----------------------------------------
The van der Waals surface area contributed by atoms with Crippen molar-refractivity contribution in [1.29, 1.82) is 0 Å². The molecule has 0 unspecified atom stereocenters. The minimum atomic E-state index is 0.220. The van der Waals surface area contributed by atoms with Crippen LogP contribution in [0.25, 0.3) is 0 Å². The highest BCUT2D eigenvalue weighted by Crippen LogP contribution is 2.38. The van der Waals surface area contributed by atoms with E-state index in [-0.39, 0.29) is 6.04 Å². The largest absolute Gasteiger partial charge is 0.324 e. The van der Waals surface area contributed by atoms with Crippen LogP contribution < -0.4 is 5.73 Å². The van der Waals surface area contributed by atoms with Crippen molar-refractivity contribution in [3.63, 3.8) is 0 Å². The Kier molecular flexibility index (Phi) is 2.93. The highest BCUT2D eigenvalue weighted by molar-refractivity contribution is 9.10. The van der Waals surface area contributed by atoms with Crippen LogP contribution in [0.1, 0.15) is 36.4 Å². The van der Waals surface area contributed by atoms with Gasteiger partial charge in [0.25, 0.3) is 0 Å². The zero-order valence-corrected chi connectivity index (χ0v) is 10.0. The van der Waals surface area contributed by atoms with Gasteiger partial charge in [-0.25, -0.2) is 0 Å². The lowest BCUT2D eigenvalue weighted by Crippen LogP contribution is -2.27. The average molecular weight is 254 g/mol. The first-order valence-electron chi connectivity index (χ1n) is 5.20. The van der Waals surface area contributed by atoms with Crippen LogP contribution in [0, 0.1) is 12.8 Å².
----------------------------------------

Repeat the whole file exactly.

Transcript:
The van der Waals surface area contributed by atoms with Crippen molar-refractivity contribution in [1.29, 1.82) is 0 Å². The molecule has 0 unspecified atom stereocenters. The minimum atomic E-state index is 0.220. The van der Waals surface area contributed by atoms with Crippen LogP contribution in [0.25, 0.3) is 0 Å². The highest BCUT2D eigenvalue weighted by Crippen LogP contribution is 2.38. The van der Waals surface area contributed by atoms with E-state index in [-0.39, 0.29) is 6.04 Å². The largest absolute Gasteiger partial charge is 0.324 e. The van der Waals surface area contributed by atoms with Crippen LogP contribution < -0.4 is 5.73 Å². The van der Waals surface area contributed by atoms with Crippen molar-refractivity contribution in [3.63, 3.8) is 0 Å². The Kier molecular flexibility index (Phi) is 2.93. The highest BCUT2D eigenvalue weighted by molar-refractivity contribution is 9.10. The van der Waals surface area contributed by atoms with Crippen LogP contribution in [0.1, 0.15) is 36.4 Å². The van der Waals surface area contributed by atoms with Gasteiger partial charge in [0.25, 0.3) is 0 Å². The zero-order valence-corrected chi connectivity index (χ0v) is 10.0. The van der Waals surface area contributed by atoms with Gasteiger partial charge in [-0.25, -0.2) is 0 Å². The lowest BCUT2D eigenvalue weighted by Crippen LogP contribution is -2.27. The average molecular weight is 254 g/mol. The first-order valence-electron chi connectivity index (χ1n) is 5.20. The van der Waals surface area contributed by atoms with Crippen LogP contribution in [0, 0.1) is 12.8 Å².